The entry to kindergarten is one of the most memorable and important milestones in a child's school career. Positive and quality kindergarten experiences have been associated with meaningful outcomes sustained into adulthood including greater rates of college attendance/higher earnings. Kindergarten entry is one of the first educational transitions made by a family, and it may cause stress and present new challenges for children and families. Given the increased demands that are associated with school entry and the concerns parents may have about this developmental milestone, there are numerous popular press and policy recommendations (e.g., National Association for the Education of Young Children), as well as empirical papers, that weigh in on the appropriate age to start kindergarten.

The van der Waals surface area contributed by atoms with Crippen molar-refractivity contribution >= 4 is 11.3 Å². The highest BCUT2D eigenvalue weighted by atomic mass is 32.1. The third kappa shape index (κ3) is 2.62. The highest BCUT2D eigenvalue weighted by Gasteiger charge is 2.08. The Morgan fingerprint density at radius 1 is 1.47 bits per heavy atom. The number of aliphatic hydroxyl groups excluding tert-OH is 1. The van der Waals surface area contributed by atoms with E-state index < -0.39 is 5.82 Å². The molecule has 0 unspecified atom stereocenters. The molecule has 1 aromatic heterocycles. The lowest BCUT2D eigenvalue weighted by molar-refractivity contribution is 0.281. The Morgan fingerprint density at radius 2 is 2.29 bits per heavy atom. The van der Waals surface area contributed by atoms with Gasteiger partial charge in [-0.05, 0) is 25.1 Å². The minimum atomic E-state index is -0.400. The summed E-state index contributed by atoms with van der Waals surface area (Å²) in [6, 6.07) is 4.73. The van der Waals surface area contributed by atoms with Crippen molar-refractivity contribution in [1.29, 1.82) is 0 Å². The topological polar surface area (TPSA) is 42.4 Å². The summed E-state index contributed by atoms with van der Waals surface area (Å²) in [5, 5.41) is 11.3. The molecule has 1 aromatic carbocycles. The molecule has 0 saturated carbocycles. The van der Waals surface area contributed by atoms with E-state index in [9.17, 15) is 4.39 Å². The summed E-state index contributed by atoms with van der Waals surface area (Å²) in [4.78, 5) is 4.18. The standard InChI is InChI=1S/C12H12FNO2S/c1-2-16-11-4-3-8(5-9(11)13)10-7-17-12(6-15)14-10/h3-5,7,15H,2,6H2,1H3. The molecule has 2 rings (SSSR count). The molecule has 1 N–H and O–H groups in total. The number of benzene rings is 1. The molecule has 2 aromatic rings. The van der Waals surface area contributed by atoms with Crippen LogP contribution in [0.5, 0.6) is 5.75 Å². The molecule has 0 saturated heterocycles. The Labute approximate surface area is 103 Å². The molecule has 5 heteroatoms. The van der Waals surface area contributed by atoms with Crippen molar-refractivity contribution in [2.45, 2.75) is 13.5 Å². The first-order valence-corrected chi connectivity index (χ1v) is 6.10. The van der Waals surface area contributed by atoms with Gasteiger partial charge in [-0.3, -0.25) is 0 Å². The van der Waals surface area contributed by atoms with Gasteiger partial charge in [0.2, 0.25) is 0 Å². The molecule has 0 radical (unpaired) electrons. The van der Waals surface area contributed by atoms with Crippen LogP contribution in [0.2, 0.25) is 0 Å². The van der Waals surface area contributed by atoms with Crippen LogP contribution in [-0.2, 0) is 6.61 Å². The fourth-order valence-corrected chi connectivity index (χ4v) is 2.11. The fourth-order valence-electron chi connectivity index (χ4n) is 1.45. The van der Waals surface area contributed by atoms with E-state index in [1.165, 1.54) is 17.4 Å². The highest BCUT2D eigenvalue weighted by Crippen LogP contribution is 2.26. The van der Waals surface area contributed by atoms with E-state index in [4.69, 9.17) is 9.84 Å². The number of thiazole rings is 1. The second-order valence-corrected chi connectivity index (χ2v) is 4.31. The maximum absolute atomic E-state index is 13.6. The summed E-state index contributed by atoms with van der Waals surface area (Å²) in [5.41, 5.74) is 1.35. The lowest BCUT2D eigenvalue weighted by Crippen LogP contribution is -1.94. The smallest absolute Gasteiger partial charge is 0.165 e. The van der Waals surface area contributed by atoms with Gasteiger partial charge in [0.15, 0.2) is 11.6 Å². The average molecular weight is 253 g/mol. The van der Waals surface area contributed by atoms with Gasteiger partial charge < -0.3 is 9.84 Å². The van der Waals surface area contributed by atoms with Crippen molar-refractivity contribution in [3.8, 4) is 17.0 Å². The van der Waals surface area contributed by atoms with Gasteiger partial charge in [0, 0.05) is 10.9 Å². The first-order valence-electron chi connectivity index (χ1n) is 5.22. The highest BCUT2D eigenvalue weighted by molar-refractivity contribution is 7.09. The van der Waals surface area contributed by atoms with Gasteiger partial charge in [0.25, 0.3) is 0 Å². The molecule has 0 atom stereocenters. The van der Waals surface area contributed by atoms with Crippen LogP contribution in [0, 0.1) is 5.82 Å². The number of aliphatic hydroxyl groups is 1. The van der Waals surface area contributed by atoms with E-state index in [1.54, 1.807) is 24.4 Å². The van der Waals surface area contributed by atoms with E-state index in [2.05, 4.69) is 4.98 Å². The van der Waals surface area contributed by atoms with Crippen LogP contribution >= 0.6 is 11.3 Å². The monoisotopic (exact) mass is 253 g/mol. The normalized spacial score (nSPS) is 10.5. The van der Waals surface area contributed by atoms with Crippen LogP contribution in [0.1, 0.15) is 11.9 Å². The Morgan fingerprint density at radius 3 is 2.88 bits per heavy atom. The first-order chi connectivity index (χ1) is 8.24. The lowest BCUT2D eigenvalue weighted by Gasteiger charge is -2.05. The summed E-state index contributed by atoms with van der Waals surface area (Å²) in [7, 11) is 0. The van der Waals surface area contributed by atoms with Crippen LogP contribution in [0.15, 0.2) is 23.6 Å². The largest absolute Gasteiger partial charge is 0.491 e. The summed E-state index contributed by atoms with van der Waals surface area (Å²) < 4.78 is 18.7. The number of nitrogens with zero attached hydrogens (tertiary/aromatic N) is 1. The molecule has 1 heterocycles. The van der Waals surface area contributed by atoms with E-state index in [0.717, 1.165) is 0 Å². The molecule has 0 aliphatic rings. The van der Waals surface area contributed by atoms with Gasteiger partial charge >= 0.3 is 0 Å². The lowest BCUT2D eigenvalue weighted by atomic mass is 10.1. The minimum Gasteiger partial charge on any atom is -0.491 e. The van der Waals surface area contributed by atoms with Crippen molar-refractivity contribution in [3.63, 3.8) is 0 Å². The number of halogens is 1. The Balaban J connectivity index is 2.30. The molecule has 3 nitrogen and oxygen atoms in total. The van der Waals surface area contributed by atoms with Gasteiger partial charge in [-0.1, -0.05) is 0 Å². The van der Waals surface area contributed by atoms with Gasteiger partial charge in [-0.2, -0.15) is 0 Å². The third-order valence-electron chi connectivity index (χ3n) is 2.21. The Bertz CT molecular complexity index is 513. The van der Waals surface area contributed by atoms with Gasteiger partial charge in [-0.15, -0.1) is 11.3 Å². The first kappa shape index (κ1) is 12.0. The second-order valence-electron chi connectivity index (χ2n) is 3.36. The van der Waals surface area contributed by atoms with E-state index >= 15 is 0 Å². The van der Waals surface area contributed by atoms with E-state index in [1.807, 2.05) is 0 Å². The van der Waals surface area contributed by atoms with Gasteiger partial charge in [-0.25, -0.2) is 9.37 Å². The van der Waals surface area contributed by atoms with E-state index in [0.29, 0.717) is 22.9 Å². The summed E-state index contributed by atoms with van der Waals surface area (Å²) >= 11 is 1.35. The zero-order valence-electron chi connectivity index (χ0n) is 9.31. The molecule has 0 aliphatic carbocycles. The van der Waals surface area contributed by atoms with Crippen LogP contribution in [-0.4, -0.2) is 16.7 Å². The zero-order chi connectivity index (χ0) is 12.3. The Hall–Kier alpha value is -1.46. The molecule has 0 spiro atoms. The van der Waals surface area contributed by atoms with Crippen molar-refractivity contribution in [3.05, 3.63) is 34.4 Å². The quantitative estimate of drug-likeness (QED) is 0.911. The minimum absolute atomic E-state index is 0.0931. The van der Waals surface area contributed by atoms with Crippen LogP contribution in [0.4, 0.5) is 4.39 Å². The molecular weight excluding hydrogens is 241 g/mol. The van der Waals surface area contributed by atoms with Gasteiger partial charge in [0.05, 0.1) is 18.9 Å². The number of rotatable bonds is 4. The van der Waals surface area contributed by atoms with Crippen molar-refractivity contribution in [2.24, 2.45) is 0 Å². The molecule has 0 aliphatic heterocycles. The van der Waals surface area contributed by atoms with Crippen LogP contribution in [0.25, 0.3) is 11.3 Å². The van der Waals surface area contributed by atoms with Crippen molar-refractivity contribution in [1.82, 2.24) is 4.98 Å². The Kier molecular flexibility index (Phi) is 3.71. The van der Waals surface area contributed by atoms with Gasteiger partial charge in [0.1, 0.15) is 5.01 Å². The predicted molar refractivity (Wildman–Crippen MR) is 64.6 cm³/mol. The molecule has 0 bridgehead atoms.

The transition to kindergarten is of particular concern for parents of children with ADHD, especially those relatively young for the grade. There is converging evidence suggesting that children who are young for their kindergarten class (e.g., they have a birthdate that falls within the months immediately preceding the cut-off date, typically August through November) are at increased risk for a range of negative educational outcomes including lower academic achievement, grade retention, social impairments, and ADHD diagnosis . These risks appear to be related to age of entry when other explanatory variables are controlled. Thus, these studies suggest that the robust evidence that children closest to an arbitrary cut-off date are disproportionally at-risk for negative social, behavioral, and educational outcomes is solely a consequence of educational policy - a phenomenon called the Relative Age Effect (RAE). Together, the consequence of these risks are 1.5x increased ADHD diagnostic rates and increased ADHD treatment with psychoactive medication for children relatively younger for their kindergarten grade .